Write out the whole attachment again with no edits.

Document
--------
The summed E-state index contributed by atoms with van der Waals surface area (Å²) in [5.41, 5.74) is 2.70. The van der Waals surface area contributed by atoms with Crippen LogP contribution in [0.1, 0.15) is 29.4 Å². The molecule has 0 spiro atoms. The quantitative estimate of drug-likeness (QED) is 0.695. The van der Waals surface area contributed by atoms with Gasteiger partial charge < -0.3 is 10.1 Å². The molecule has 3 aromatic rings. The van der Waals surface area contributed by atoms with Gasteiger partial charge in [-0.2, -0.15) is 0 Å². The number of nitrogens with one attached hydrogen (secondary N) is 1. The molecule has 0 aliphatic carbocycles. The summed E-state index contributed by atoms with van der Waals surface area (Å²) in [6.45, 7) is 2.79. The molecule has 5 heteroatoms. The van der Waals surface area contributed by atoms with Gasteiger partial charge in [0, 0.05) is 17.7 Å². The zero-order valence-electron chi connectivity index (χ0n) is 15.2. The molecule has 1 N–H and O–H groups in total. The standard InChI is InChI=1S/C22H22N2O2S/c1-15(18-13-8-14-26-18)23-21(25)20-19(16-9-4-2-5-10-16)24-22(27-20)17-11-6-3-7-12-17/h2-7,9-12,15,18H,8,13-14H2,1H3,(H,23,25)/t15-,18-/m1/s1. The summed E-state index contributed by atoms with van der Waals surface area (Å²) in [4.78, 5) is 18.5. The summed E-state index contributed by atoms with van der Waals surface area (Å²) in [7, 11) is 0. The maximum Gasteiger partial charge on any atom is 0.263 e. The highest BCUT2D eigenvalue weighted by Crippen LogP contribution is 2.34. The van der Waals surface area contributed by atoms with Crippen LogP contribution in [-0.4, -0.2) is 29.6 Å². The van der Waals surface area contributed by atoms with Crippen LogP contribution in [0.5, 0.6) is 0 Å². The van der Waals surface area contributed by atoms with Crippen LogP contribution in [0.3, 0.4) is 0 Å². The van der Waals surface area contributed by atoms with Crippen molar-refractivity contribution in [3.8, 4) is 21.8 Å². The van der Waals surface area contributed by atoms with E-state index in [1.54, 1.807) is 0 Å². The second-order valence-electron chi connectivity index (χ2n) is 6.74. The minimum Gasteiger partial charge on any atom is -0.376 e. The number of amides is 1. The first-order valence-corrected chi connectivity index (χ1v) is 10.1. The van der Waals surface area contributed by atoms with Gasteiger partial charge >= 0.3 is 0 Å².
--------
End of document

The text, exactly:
The summed E-state index contributed by atoms with van der Waals surface area (Å²) in [5.41, 5.74) is 2.70. The van der Waals surface area contributed by atoms with Crippen LogP contribution in [0.1, 0.15) is 29.4 Å². The molecule has 0 spiro atoms. The quantitative estimate of drug-likeness (QED) is 0.695. The van der Waals surface area contributed by atoms with Gasteiger partial charge < -0.3 is 10.1 Å². The molecule has 3 aromatic rings. The van der Waals surface area contributed by atoms with Gasteiger partial charge in [-0.2, -0.15) is 0 Å². The number of nitrogens with one attached hydrogen (secondary N) is 1. The molecule has 0 aliphatic carbocycles. The summed E-state index contributed by atoms with van der Waals surface area (Å²) in [6.45, 7) is 2.79. The molecule has 5 heteroatoms. The van der Waals surface area contributed by atoms with Gasteiger partial charge in [0, 0.05) is 17.7 Å². The zero-order valence-electron chi connectivity index (χ0n) is 15.2. The molecule has 1 N–H and O–H groups in total. The standard InChI is InChI=1S/C22H22N2O2S/c1-15(18-13-8-14-26-18)23-21(25)20-19(16-9-4-2-5-10-16)24-22(27-20)17-11-6-3-7-12-17/h2-7,9-12,15,18H,8,13-14H2,1H3,(H,23,25)/t15-,18-/m1/s1. The summed E-state index contributed by atoms with van der Waals surface area (Å²) in [4.78, 5) is 18.5. The summed E-state index contributed by atoms with van der Waals surface area (Å²) in [7, 11) is 0. The maximum Gasteiger partial charge on any atom is 0.263 e. The highest BCUT2D eigenvalue weighted by Crippen LogP contribution is 2.34. The van der Waals surface area contributed by atoms with Crippen LogP contribution in [-0.4, -0.2) is 29.6 Å². The van der Waals surface area contributed by atoms with Crippen LogP contribution in [0.5, 0.6) is 0 Å². The van der Waals surface area contributed by atoms with Crippen LogP contribution in [0.3, 0.4) is 0 Å². The van der Waals surface area contributed by atoms with Crippen molar-refractivity contribution in [3.8, 4) is 21.8 Å². The van der Waals surface area contributed by atoms with E-state index in [1.54, 1.807) is 0 Å². The second-order valence-electron chi connectivity index (χ2n) is 6.74. The minimum Gasteiger partial charge on any atom is -0.376 e. The number of amides is 1. The first-order valence-corrected chi connectivity index (χ1v) is 10.1. The van der Waals surface area contributed by atoms with Gasteiger partial charge >= 0.3 is 0 Å².